And I like the fact that all this can be accomplished in NetApp’s Snap Center software. And I especially like the fact that the clones don’t take up any extra space and the replicant mirroring is done in a quick, space efficient (read deduped) manner

But, having to setup a replication or mirror association between cDOT on premises and cDOT at NPS or Cloud ONTAP and then having to clone the volumes at the target side seems superflous. What I really want to do is just copy or move the data and have it be at the target site without the mirror association in the middle. It’s almost like what I want is CLONE that operates across cDOT storage instances wherever they reside.

Well I’m an analyst and don’t have to implement any of this (thank god). But what NetApp seems to have done is to use their current tools and ONTAP data service capabilities to allow customer data to move anywhere it needs to be, in  customer controlled, space efficient, private and secure manner. Once hosted at the new site, applications have access to this data and customers still have all the ONTAP data services they had on premises but in cloud and near cloud locations.

Seems pretty impressive to me for all of a customer’s ONTAP data. But when you combine the Data Fabric with Foreign LUN Import (importing non-NetApp data into ONTAP storage) and FlexArray (storage virtualization under ONTAP) you can see how all the Data Fabric can apply to non-NetApp storage instances as well and then it becomes really interesting.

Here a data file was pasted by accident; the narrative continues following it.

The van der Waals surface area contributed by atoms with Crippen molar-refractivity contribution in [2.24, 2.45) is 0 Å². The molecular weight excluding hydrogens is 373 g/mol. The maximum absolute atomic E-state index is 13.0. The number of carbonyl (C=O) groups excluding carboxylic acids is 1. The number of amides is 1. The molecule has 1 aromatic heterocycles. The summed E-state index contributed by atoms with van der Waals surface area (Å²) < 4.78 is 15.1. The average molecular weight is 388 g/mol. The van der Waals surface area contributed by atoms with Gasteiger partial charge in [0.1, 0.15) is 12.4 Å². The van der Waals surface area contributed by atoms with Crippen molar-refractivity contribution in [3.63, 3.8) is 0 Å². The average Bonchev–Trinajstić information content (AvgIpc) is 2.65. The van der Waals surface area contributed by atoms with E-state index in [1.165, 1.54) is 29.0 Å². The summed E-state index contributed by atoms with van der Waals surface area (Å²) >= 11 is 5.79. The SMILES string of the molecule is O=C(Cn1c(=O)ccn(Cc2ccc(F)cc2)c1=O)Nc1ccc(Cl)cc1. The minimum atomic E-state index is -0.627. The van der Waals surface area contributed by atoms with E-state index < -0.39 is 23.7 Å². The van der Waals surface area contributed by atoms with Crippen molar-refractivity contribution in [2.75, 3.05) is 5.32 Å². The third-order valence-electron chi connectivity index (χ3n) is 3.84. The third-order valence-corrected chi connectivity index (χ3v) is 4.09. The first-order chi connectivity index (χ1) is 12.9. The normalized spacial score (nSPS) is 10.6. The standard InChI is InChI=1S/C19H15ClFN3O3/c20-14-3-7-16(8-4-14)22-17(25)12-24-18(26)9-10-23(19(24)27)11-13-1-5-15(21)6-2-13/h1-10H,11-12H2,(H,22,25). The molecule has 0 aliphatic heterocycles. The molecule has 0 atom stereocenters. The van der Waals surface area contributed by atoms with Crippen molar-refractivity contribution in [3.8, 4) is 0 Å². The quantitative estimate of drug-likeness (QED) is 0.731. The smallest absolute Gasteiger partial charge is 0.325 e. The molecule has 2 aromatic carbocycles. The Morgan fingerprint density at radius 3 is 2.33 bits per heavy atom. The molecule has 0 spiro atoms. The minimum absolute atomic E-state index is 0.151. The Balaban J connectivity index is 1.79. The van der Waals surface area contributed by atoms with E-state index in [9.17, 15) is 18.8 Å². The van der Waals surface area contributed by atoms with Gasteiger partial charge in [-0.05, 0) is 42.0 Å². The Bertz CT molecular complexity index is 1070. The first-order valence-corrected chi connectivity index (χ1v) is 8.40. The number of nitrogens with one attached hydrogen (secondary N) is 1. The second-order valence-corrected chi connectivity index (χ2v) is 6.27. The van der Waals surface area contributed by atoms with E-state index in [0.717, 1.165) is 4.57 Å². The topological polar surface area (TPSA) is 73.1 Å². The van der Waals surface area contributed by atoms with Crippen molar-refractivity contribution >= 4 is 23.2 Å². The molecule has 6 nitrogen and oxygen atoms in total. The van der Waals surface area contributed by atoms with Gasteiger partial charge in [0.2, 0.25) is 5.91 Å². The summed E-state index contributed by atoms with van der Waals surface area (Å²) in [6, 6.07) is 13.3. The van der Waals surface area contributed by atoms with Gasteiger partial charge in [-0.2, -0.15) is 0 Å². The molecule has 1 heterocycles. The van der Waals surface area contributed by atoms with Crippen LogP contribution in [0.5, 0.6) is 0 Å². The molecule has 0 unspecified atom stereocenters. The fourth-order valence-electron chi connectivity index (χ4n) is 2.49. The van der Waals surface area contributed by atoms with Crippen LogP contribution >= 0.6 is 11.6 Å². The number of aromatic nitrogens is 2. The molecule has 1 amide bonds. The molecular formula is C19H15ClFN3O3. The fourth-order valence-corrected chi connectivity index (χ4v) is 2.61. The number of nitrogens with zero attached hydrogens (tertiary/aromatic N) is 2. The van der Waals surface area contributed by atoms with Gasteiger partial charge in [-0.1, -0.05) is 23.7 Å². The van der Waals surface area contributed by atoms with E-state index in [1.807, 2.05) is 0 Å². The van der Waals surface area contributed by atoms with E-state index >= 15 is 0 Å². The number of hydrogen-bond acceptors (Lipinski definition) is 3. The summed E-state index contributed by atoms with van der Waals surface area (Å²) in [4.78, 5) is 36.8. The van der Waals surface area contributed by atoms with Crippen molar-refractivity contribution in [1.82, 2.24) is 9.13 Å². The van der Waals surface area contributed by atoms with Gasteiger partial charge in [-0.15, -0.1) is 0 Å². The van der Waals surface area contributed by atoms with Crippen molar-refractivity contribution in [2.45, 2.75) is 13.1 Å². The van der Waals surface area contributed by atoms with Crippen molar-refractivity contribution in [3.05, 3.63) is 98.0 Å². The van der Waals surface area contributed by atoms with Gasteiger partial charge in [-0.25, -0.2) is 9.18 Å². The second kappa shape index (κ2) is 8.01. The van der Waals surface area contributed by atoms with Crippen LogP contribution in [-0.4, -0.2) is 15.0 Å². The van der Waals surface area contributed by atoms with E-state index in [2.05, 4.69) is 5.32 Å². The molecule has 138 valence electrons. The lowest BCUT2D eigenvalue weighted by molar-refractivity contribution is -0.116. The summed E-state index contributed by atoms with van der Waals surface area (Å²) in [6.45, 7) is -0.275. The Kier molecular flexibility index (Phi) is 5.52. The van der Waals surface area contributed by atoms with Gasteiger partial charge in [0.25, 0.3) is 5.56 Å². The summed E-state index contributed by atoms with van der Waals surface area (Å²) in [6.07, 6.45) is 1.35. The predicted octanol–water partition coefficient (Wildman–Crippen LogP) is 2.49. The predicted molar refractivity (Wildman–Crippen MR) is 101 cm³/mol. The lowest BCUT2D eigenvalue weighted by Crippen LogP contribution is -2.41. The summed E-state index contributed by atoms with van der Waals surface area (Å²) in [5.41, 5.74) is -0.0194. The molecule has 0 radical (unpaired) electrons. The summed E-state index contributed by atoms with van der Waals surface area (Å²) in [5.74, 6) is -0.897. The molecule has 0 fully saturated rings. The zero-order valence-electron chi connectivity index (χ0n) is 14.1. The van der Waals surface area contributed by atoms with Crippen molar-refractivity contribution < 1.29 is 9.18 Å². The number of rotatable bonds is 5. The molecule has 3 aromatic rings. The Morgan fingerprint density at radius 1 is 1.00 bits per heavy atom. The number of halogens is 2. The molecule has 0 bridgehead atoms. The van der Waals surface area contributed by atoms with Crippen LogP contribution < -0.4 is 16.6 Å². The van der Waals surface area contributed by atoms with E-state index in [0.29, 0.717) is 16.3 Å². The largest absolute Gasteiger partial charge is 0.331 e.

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There was a company that once said that “The Network is the Computer” but today, I think a better tag line is “The Data is the Hybrid Cloud”.

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Google cloud offers SSD storage

Read an article the other day on Google Cloud tests out fast, high I/O SSD drives. I suppose it was only a matter of time before cloud services included SSDs in their I/O mix.

Yet, it doesn’t seem to me to be as simple as adding SSDs to the storage catalog. Enterprise storage vendors have had SSDs arguably since January of 2008 (see my EMC introduced SSDs to DMX dispatch). And although there are certainly a class of applications that can take advantage of SSD low latency/high IOPs, the vast majority of applications don’t seem to require these services.

Storage systems use of SSDs today

That’s why most enterprise storage system vendors support some form of automated storage tiering or flash caching of normal I/O for their high-end storage systems. Together with offering just plain old SSDs as data storage. In this more sophisticated solution customers have the option to assign application data to SSDs only, hybrid SSD-disks, or disk only storage. In this way the customer get’s to decide whether they want some sort of mix or just pure SSD or disk IO to satisfy their application IO requirements.